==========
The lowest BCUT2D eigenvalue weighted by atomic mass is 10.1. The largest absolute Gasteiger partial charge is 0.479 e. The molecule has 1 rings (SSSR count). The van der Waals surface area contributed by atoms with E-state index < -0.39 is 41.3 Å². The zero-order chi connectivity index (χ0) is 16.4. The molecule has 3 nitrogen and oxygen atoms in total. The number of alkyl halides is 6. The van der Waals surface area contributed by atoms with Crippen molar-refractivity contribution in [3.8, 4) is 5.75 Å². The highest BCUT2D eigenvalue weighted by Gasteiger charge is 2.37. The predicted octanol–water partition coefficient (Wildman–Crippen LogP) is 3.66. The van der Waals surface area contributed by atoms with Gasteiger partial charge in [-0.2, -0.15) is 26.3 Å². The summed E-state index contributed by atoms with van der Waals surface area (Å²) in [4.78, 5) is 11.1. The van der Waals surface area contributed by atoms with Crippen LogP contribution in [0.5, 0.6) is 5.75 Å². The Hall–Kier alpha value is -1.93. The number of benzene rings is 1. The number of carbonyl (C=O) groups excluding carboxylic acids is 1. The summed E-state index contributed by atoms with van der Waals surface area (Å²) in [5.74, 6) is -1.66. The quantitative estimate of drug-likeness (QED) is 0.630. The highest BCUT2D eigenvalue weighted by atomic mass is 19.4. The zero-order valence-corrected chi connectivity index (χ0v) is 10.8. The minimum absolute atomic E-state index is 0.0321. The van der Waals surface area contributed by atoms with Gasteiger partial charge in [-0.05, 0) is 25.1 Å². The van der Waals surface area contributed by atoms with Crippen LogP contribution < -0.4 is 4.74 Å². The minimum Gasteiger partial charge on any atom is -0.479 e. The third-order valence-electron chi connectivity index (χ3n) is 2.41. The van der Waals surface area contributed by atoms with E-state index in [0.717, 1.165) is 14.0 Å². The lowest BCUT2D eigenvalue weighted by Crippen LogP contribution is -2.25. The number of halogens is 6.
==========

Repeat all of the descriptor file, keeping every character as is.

The lowest BCUT2D eigenvalue weighted by atomic mass is 10.1. The largest absolute Gasteiger partial charge is 0.479 e. The molecule has 1 rings (SSSR count). The van der Waals surface area contributed by atoms with E-state index < -0.39 is 41.3 Å². The zero-order chi connectivity index (χ0) is 16.4. The molecule has 3 nitrogen and oxygen atoms in total. The number of alkyl halides is 6. The van der Waals surface area contributed by atoms with Crippen molar-refractivity contribution in [3.8, 4) is 5.75 Å². The highest BCUT2D eigenvalue weighted by Gasteiger charge is 2.37. The predicted octanol–water partition coefficient (Wildman–Crippen LogP) is 3.66. The van der Waals surface area contributed by atoms with Gasteiger partial charge in [-0.2, -0.15) is 26.3 Å². The summed E-state index contributed by atoms with van der Waals surface area (Å²) in [4.78, 5) is 11.1. The van der Waals surface area contributed by atoms with Crippen LogP contribution in [0.5, 0.6) is 5.75 Å². The Hall–Kier alpha value is -1.93. The number of benzene rings is 1. The number of carbonyl (C=O) groups excluding carboxylic acids is 1. The summed E-state index contributed by atoms with van der Waals surface area (Å²) in [5.74, 6) is -1.66. The quantitative estimate of drug-likeness (QED) is 0.630. The highest BCUT2D eigenvalue weighted by atomic mass is 19.4. The zero-order valence-corrected chi connectivity index (χ0v) is 10.8. The minimum absolute atomic E-state index is 0.0321. The van der Waals surface area contributed by atoms with Gasteiger partial charge in [-0.05, 0) is 25.1 Å². The van der Waals surface area contributed by atoms with Crippen LogP contribution < -0.4 is 4.74 Å². The minimum Gasteiger partial charge on any atom is -0.479 e. The third-order valence-electron chi connectivity index (χ3n) is 2.41. The van der Waals surface area contributed by atoms with E-state index in [0.717, 1.165) is 14.0 Å². The lowest BCUT2D eigenvalue weighted by Crippen LogP contribution is -2.25. The number of halogens is 6.